The Comité Marc Chagall has confirmed the authenticity of this work.
The figure of the violinist in Marc Chagall’s œuvre is among the best-known and most widely reproduced of his quintessential images. In Chagall’s time, the life of the village musician was intimately bound up in the daily life and rituals of his community. He represented the sole expression of art that many poor village people would ever experience, as he presided over get-togethers of all kinds, celebrating births, birthdays and other anniversaries, bar mitzvahs and weddings. As such, the violin player was associated with catharsis in moments of suffering, yearning and mourning but also celebration and joy as an omnipotent presence in the pertinent memories of Chagall’s youth.
Chagall’s original, defining, composition Le violoniste from 1912-1913, now resident in the Stedelijk Museum and created during Chagall’s first sojourn to Paris, was a revelation, as Meyer further extols, 'Everything is kept in movement in a delicate, wondrous fashion, as if spellbound by the music.' The second version 1919-1920 was then painted back in Russia and the large Violoniste now in the The Solomon R. Guggenheim Museum, which was probably painted soon after Chagall returned to Paris, in late 1923 or 1924 (A.Z. Rudenstine, The Guggenheim Museum Collection, Paintings 1880-1945, New York, 1976, p. 74). Chagall also used the green fiddler to represent 'Music' in a series of four vertical panels on the arts, executed for the State Jewish Kamerny Theater in Moscow, which are now housed in the State Tretiakov Gallery, Moscow.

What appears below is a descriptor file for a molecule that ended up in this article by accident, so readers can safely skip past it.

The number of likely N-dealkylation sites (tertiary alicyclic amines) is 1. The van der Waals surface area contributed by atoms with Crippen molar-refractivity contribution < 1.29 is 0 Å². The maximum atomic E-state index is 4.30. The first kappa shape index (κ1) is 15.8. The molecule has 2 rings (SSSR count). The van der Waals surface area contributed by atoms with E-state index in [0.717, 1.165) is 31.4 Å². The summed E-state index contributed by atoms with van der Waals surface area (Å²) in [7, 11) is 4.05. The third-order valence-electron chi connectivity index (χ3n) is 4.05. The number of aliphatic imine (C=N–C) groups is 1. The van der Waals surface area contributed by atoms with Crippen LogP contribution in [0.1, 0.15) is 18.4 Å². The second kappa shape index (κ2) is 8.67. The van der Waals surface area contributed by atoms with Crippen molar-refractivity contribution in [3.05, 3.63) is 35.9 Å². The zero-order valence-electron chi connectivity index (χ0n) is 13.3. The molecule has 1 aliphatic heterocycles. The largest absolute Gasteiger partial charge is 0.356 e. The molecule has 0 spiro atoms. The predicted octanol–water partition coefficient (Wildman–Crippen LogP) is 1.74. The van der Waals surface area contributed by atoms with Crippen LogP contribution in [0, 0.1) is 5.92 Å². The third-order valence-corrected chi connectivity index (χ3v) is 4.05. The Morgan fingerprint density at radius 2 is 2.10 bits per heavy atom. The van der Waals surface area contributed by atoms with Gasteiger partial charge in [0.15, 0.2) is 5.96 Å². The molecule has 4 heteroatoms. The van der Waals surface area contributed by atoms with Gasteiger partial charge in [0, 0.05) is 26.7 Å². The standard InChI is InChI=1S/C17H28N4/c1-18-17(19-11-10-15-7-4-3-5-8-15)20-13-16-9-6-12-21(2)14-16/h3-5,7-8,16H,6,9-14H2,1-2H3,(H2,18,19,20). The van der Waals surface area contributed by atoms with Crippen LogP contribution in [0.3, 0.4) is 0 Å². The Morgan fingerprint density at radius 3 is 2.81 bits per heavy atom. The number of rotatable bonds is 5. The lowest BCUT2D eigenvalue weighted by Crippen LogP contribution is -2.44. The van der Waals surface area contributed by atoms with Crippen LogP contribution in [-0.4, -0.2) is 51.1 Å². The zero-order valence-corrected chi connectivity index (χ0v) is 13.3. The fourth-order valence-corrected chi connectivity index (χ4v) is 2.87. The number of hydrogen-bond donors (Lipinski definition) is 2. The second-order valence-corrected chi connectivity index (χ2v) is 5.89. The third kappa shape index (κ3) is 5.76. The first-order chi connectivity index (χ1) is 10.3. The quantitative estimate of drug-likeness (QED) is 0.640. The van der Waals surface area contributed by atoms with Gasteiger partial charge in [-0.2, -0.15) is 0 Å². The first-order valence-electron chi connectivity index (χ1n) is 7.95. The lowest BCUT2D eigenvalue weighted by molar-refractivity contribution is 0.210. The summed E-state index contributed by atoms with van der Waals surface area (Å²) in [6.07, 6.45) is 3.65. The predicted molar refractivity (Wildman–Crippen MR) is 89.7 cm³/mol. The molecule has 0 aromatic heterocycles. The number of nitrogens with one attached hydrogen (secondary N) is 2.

Drawing on these highly significant works from the artist’s early career, Le violoniste from 1961 comes during the artist’s twilight years in the bountiful South of France, a period of calm, joy and invigoration for Chagall after having endured two world wars and significant personal tragedy. Evoking a surreal and dream-like sense of memory within the framework of the artist’s by now well-known visual language, the enlarged face of the fiddler in Le violoniste emerges amidst the swirling, overlapping forms of the rooster, the violin, dense foliage and Chagall’s hometown of Vitebsk, immersed in the deep, romantic blue of the artist’s iconic twilight. Although the old world that Chagall’s fiddler inhabited may have to some degree disappeared from his life, the memory of his significance is as present and strong as ever, imbued with the potency of nostalgia in the distance of time.